If you are plagued with depression there are two things you should know; it’s not your fault and there are things you can do to help yourself. This article will discuss how depression develops; future articles will outline modes of therapy and what you can do on your own to defeat depression.
Although scientists estimate that there is a 40-70% genetic component to the cause of depression, this component only controls a person’s vulnerability to experience depressive episodes. There must also be environmental factors involved for depression to occur.
Environmental causes of depression can be such things as family relationships, socio-economic status, the ability of family members to cope with stress, uncontrollable events and parenting style. Experiences in the home environment can teach either helpful or maladaptive ways of problem solving and coping with stress. As a child you had no control over your environment or genetic make-up so in that sense you had no control over whether you became vulnerable to depression.
If one or more of your caregivers had good coping skills and either modeled or taught you those skills, a minor bout of depression would most likely have remained a minor event. If your parents did not have good coping skills or modeled negative thinking, you probably learned those bad habits. Then when confronted with negative events or disappointment you were more likely to experience deeper and more prolonged episodes of depression.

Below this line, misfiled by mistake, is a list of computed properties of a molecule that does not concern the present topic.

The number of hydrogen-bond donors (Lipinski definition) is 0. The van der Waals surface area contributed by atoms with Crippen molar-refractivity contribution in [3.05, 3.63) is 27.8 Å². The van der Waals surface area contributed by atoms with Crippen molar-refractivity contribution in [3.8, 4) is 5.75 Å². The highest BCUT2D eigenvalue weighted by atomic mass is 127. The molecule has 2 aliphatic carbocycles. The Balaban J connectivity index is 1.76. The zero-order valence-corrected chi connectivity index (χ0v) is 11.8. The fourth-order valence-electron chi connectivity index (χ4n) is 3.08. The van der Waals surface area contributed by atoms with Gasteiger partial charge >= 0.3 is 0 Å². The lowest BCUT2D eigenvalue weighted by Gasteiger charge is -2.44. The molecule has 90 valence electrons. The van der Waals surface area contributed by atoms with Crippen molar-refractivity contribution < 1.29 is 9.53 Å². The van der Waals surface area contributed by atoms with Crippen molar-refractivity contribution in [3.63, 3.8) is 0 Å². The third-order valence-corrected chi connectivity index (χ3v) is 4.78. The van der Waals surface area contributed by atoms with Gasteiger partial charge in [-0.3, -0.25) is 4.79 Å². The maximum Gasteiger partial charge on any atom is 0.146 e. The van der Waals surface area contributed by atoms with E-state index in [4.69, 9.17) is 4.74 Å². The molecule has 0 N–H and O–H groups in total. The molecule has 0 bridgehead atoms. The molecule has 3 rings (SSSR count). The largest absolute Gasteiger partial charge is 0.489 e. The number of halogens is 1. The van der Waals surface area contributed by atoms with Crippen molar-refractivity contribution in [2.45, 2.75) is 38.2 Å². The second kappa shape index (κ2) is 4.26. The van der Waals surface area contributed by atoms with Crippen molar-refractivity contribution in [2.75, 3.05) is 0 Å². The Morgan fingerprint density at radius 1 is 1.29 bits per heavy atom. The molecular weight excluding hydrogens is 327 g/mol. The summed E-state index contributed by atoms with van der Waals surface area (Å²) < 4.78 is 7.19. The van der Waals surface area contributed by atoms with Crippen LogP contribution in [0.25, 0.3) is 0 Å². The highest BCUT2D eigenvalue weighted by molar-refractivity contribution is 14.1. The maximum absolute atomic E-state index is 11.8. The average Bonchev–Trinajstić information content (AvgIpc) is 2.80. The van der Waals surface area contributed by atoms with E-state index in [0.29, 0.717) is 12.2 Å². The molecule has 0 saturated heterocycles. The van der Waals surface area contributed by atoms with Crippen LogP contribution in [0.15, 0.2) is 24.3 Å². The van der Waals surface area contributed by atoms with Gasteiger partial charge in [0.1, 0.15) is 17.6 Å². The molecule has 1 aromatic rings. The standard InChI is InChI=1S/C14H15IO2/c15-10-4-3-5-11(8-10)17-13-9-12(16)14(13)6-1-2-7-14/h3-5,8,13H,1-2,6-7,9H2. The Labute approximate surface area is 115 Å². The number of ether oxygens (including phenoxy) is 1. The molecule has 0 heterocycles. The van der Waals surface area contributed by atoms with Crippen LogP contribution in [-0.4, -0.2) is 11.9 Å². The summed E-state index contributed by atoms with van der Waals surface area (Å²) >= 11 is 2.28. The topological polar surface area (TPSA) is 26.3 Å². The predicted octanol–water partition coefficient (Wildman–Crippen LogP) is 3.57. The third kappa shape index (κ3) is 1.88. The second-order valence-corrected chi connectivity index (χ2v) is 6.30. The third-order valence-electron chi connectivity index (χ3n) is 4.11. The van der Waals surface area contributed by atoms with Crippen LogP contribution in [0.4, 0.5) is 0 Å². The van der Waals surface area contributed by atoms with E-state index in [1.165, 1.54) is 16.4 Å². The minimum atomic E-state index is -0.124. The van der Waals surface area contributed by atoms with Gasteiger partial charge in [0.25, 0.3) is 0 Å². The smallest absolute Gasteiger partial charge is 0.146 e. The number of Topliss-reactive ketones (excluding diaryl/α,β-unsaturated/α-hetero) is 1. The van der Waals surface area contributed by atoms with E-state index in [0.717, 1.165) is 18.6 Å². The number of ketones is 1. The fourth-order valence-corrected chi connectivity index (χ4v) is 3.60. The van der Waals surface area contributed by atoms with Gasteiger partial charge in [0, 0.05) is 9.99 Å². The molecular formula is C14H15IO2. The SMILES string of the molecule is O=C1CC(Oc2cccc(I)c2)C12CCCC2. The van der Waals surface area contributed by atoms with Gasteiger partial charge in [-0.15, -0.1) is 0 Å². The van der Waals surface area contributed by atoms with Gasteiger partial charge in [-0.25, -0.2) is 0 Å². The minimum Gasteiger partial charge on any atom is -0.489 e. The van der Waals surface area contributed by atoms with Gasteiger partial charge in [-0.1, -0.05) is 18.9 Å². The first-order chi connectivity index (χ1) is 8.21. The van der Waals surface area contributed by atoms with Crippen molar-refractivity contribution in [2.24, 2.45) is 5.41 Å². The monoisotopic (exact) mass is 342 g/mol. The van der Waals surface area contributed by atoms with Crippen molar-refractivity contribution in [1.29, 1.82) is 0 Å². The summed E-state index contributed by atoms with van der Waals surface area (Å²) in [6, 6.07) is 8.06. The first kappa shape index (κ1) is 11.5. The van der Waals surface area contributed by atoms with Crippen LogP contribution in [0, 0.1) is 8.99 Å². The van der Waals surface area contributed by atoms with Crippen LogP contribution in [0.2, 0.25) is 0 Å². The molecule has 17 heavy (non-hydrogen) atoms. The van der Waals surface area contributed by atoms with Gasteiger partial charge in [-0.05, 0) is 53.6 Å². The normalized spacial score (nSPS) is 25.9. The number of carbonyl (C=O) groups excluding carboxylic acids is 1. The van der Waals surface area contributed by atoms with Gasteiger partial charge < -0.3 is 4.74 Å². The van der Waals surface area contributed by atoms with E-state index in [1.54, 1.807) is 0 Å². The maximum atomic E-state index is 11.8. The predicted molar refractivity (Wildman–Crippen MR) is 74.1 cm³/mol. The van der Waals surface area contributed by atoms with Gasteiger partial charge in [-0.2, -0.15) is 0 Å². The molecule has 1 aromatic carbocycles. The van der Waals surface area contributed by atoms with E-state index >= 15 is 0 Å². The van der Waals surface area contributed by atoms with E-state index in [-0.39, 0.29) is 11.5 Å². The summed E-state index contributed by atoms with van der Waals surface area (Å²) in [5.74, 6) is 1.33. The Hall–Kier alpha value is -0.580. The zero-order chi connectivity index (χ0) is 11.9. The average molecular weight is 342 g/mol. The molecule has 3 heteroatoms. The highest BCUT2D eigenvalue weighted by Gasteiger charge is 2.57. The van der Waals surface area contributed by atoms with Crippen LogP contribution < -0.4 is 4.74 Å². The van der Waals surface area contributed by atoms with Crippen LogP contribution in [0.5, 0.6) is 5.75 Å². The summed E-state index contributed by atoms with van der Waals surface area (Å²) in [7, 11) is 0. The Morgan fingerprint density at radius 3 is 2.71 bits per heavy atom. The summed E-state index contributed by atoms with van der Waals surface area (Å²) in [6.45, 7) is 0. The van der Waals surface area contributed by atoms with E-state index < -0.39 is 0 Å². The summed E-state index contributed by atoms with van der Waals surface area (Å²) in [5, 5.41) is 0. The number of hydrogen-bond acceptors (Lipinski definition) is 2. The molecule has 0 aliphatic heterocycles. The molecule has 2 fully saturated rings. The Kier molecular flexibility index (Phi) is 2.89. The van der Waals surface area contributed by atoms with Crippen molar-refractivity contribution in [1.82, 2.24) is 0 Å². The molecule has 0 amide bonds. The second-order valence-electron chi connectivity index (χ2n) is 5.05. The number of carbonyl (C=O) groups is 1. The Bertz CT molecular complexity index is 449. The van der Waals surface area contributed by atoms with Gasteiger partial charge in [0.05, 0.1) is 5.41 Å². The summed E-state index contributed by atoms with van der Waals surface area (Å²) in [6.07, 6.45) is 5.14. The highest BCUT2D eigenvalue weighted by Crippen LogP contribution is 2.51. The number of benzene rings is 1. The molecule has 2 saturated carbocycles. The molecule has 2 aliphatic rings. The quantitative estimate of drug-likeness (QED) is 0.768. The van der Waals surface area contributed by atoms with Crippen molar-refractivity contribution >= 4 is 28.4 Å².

Additionally, if you experienced negative events repeatedly and you reacted in the same harmful way to each event it is possible that the response will become habitual. Just the way a child learns a skill by repeating it over and over, the child can also learn negative ways of thinking and reacting to disappointment. This is how depression can become a learned response.
Negative thinking is the most common harmful response to sadness and disappointment, and its effect is to keep you mired in depression. Often these negative thoughts are unconscious because you have learned this way of reacting to bad events.
You didn’t plan it, you didn’t do anything wrong, but now you have to deal with the consequences. There are many ways to get help for depression; psychotherapy, medications, and self-help programs can all help you take control of your moods. Just as you can learn a bad habit, you can learn to replace it with a good one through conscious work and practice. Please see my other articles for instruction in the techniques that can help you fight back against depression.
Dobson, Keith S., and Dozois, David J. A., eds. Risk factors in depression. Boston, Elsevier. 2008